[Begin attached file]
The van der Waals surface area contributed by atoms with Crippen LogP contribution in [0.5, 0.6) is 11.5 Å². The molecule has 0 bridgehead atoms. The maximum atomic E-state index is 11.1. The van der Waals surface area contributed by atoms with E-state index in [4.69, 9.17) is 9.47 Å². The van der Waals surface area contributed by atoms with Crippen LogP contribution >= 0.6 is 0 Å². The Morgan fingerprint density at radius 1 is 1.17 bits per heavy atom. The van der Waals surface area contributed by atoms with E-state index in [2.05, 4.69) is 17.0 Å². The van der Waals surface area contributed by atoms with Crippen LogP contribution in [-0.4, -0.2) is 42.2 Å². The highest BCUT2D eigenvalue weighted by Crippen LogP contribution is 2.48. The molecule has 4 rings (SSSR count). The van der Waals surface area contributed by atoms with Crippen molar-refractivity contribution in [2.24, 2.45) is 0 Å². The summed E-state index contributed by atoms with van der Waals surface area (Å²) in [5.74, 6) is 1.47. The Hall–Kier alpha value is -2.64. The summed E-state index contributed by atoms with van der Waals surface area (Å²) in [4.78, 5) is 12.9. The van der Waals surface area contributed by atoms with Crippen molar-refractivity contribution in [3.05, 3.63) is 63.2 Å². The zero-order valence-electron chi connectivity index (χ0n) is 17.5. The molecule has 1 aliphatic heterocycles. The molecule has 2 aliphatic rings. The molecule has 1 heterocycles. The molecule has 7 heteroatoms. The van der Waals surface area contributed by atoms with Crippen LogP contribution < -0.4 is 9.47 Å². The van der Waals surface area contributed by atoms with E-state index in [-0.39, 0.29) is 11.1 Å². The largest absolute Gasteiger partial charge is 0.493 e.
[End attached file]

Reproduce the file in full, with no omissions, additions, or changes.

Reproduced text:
The van der Waals surface area contributed by atoms with Crippen LogP contribution in [0.5, 0.6) is 11.5 Å². The molecule has 0 bridgehead atoms. The maximum atomic E-state index is 11.1. The van der Waals surface area contributed by atoms with E-state index in [4.69, 9.17) is 9.47 Å². The van der Waals surface area contributed by atoms with Crippen LogP contribution >= 0.6 is 0 Å². The Morgan fingerprint density at radius 1 is 1.17 bits per heavy atom. The van der Waals surface area contributed by atoms with E-state index in [2.05, 4.69) is 17.0 Å². The van der Waals surface area contributed by atoms with Crippen LogP contribution in [-0.4, -0.2) is 42.2 Å². The highest BCUT2D eigenvalue weighted by Crippen LogP contribution is 2.48. The molecule has 4 rings (SSSR count). The van der Waals surface area contributed by atoms with Crippen molar-refractivity contribution in [2.24, 2.45) is 0 Å². The summed E-state index contributed by atoms with van der Waals surface area (Å²) in [5.74, 6) is 1.47. The Hall–Kier alpha value is -2.64. The summed E-state index contributed by atoms with van der Waals surface area (Å²) in [4.78, 5) is 12.9. The van der Waals surface area contributed by atoms with Crippen molar-refractivity contribution in [3.05, 3.63) is 63.2 Å². The zero-order valence-electron chi connectivity index (χ0n) is 17.5. The molecule has 1 aliphatic heterocycles. The molecule has 2 aliphatic rings. The molecule has 1 heterocycles. The molecule has 7 heteroatoms. The van der Waals surface area contributed by atoms with Crippen LogP contribution < -0.4 is 9.47 Å². The van der Waals surface area contributed by atoms with E-state index in [-0.39, 0.29) is 11.1 Å². The largest absolute Gasteiger partial charge is 0.493 e.